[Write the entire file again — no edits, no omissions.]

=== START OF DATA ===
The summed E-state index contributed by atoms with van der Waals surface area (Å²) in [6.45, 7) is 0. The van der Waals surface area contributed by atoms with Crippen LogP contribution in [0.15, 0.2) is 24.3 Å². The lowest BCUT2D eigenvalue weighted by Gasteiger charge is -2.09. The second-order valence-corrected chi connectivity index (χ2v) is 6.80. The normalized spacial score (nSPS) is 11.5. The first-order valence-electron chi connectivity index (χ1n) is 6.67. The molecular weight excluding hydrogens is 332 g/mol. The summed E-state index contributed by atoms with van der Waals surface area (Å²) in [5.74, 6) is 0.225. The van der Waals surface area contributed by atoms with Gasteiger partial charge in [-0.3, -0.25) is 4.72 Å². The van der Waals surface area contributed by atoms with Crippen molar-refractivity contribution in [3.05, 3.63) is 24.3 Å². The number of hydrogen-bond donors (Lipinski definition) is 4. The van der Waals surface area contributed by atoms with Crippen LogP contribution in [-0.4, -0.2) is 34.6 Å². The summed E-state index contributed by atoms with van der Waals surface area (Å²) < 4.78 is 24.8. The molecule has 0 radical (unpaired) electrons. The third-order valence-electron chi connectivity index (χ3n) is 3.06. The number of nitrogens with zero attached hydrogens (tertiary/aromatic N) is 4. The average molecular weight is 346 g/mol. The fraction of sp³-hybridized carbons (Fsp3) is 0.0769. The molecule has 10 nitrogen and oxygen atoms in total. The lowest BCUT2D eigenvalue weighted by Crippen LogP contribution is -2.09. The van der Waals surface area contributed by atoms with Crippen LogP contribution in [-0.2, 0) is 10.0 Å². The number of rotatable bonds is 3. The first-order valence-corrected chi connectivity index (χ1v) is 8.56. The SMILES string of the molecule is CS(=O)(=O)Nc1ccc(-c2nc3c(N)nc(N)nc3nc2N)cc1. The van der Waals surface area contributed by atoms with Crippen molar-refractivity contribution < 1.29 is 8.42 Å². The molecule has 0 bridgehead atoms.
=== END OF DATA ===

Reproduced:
The summed E-state index contributed by atoms with van der Waals surface area (Å²) in [6.45, 7) is 0. The van der Waals surface area contributed by atoms with Crippen LogP contribution in [0.15, 0.2) is 24.3 Å². The lowest BCUT2D eigenvalue weighted by Gasteiger charge is -2.09. The second-order valence-corrected chi connectivity index (χ2v) is 6.80. The normalized spacial score (nSPS) is 11.5. The first-order valence-electron chi connectivity index (χ1n) is 6.67. The molecular weight excluding hydrogens is 332 g/mol. The summed E-state index contributed by atoms with van der Waals surface area (Å²) in [5.74, 6) is 0.225. The van der Waals surface area contributed by atoms with Gasteiger partial charge in [-0.3, -0.25) is 4.72 Å². The van der Waals surface area contributed by atoms with Crippen molar-refractivity contribution in [3.05, 3.63) is 24.3 Å². The number of hydrogen-bond donors (Lipinski definition) is 4. The van der Waals surface area contributed by atoms with Crippen LogP contribution in [-0.4, -0.2) is 34.6 Å². The summed E-state index contributed by atoms with van der Waals surface area (Å²) < 4.78 is 24.8. The molecule has 0 radical (unpaired) electrons. The third-order valence-electron chi connectivity index (χ3n) is 3.06. The number of nitrogens with zero attached hydrogens (tertiary/aromatic N) is 4. The average molecular weight is 346 g/mol. The fraction of sp³-hybridized carbons (Fsp3) is 0.0769. The molecule has 10 nitrogen and oxygen atoms in total. The lowest BCUT2D eigenvalue weighted by Crippen LogP contribution is -2.09. The van der Waals surface area contributed by atoms with Crippen LogP contribution in [-0.2, 0) is 10.0 Å². The number of rotatable bonds is 3. The first-order valence-corrected chi connectivity index (χ1v) is 8.56. The SMILES string of the molecule is CS(=O)(=O)Nc1ccc(-c2nc3c(N)nc(N)nc3nc2N)cc1. The van der Waals surface area contributed by atoms with Crippen molar-refractivity contribution < 1.29 is 8.42 Å². The molecule has 0 bridgehead atoms.